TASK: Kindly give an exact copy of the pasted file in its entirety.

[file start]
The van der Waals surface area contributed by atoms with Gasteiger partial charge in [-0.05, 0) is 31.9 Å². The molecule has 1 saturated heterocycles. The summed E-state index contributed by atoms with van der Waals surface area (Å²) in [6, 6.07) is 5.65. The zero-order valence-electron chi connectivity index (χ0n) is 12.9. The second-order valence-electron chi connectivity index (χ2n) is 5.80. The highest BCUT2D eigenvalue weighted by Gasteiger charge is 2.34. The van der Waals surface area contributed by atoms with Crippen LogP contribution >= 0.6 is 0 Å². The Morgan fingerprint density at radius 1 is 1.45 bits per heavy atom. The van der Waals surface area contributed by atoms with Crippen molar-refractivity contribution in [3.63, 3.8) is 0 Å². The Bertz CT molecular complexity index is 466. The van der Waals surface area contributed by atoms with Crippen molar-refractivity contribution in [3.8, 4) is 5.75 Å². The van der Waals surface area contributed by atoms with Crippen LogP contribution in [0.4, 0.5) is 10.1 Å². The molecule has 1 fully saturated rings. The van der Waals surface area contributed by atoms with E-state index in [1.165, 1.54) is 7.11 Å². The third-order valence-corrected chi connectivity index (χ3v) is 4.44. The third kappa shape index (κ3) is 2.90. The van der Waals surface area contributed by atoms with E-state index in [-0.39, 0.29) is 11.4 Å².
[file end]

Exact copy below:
The van der Waals surface area contributed by atoms with Gasteiger partial charge in [-0.05, 0) is 31.9 Å². The molecule has 1 saturated heterocycles. The summed E-state index contributed by atoms with van der Waals surface area (Å²) in [6, 6.07) is 5.65. The zero-order valence-electron chi connectivity index (χ0n) is 12.9. The second-order valence-electron chi connectivity index (χ2n) is 5.80. The highest BCUT2D eigenvalue weighted by Gasteiger charge is 2.34. The van der Waals surface area contributed by atoms with Crippen LogP contribution >= 0.6 is 0 Å². The Morgan fingerprint density at radius 1 is 1.45 bits per heavy atom. The van der Waals surface area contributed by atoms with Crippen molar-refractivity contribution in [3.63, 3.8) is 0 Å². The Bertz CT molecular complexity index is 466. The van der Waals surface area contributed by atoms with Crippen molar-refractivity contribution in [3.8, 4) is 5.75 Å². The van der Waals surface area contributed by atoms with Crippen LogP contribution in [0.4, 0.5) is 10.1 Å². The molecule has 1 fully saturated rings. The van der Waals surface area contributed by atoms with E-state index in [1.165, 1.54) is 7.11 Å². The third-order valence-corrected chi connectivity index (χ3v) is 4.44. The third kappa shape index (κ3) is 2.90. The van der Waals surface area contributed by atoms with E-state index in [-0.39, 0.29) is 11.4 Å².